Here we are, fellow D/FW sports fans. The Cowboys have made their annual early exit, college football is over, and the Rangers’ hot stove is still warm (after having some issues preheating). Someone might compliment Shawn Marion’s shooting form before you find a local college basketball game on TV worth watching. The Mavericks are stuck in limbo, somewhere between re-tooling and rebuilding…either way they’re nothing but repulsive to watch on most nights. But don’t worry; as the sun seemingly sets on D/FW sports, there is a twinkle of hope. The Stars are coming back.
Wait – don’t go for your browser’s back button quite yet. There are a few things to like about the Stars, and a few storylines that could make this abbreviated season an interesting one to watch.
First, you know they’re 100 percent committed to rebuilding. Rebuilding has some negative connotations, but D/FW sports fans have to be relieved that the strategy of “keeping the powder dry” hasn’t made its way over to the Stars’ portion of the AAC. Tom Hicks is out, new ownership is in. Gone are Steve Ott, Mike Ribeiro, Sheldon Souray, and Adam Burish. In their place is an interesting combination of youth and veteran leadership new to the team.
40 year-olds Jaromir Jagr and Ray Whitney will be key pieces of that veteran leadership. The legendary Jagr will be a great presence on the ice and in the locker room. Whitney is already making his mark, as GM Joe Nieuwendyk noted, “He’s already grabbed hold of this locker room a little.”
In a short 48 game season, it’s likely we’ll see a lot of sloppiness and a lot of penalties. Last year, the Stars were the NHL’s worst in taking advantage of power play opportunities, scoring on only 13.5% of their opportunities. Stars coach Glen Gulutzan will surely make power play scoring a priority in 2013. On that front, Ray Whitney could pair quite nicely with the addition of center Derek Roy. Roy is undersized for an NHL center, but sees his teammates very well, which could pay dividends for the Stars on the power play.
Compounding the power play problem last year was the fact that the Stars spent too much time killing penalties. When the Stars got rid of Ott, Souray, Burish and Ribeiro they helped solve the problem. This group of players were four of the top five offenders on the team. However, when the Stars shed that recklessness, did they lose some toughness as well? While it’s unwise to call any hockey player a pushover, after glancing at the roster, it wouldn’t be a stretch to say this will be a less physical team. It’ll be interesting to see how the roster shakeup affects this dynamic of the team.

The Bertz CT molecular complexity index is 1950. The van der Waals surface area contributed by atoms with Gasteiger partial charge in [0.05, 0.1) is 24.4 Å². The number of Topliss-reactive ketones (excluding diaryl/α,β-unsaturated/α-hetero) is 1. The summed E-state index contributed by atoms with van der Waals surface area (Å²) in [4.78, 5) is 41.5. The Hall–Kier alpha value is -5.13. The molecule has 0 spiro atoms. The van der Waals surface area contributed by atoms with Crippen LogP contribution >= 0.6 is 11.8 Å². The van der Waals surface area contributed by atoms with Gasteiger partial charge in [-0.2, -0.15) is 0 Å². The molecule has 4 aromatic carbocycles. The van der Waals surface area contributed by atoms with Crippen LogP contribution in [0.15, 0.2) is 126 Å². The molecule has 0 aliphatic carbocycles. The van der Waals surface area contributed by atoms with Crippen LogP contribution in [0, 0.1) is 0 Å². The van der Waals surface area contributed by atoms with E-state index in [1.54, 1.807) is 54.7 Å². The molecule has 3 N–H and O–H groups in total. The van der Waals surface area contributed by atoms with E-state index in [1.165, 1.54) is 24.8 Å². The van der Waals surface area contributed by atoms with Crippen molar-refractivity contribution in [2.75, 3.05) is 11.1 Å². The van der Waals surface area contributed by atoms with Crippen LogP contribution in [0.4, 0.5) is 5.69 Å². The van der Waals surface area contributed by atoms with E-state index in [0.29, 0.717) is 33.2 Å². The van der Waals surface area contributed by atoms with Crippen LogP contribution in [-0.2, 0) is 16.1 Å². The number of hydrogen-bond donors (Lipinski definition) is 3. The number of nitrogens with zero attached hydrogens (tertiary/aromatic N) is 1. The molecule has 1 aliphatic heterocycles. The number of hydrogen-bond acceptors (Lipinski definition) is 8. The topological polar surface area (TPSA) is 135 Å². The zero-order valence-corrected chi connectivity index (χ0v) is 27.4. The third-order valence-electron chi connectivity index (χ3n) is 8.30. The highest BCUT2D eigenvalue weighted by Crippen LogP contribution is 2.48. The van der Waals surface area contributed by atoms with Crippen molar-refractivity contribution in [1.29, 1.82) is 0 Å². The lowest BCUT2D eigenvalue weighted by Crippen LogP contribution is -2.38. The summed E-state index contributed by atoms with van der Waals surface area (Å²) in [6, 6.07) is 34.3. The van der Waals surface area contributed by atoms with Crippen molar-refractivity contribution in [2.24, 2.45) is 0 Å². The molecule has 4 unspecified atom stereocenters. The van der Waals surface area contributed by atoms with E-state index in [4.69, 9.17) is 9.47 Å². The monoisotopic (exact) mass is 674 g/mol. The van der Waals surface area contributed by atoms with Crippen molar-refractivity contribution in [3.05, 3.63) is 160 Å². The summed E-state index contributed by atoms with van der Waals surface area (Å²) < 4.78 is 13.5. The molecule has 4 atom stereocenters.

Another storyline to watch: how do the Stars utilize their budding star, Jaime Benn? Will he stay on the same line as last year with Eriksson and Ryder? Could he play on a line with Ray Whitney and Jagr, or will be be paired with Derek Roy? Actually, I might be getting ahead of myself – the Stars haven’t signed Benn to a new contract, and there’s a chance that the season begins without a deal having been completed. Benn and his agent seemingly hold a good deal of leverage, considering the Stars will want their young face-of-the-franchise on the ice as quickly as possible in this shortened season.
Off the ice, there are some interesting happenings as well. Mike Modano is back in Dallas, having taken an undefined role in the organization. He holds a lot of cachet in this town, so I’d guess he’ll be used mostly for marketing and promotional purposes. Also returning is Marty Turco, presumably in a similar role – to help get butts in seats. Considering that the Stars aren’t hiding the fact that they’re rebuilding, management might get creative with ticket pricing and specials. Stars owner Tom Gaglardi mentioned on 1310 The Ticket that the Stars are working on a plan for free upper-deck tickets for fans 12 and under.
Well, there you have it; the best case I can put together for watching the Dallas Stars this season. Now is a good time to get in on the ground floor and support a team whose owner knows he’s not the GM. A team whose GM, like another local team’s GM, graduated from Cornell and believes in the value of building a team from within. A team that is not seemingly in denial about its current state and is trying to responsibly build for the future. This is a team you can get behind, and a team you should consider supporting.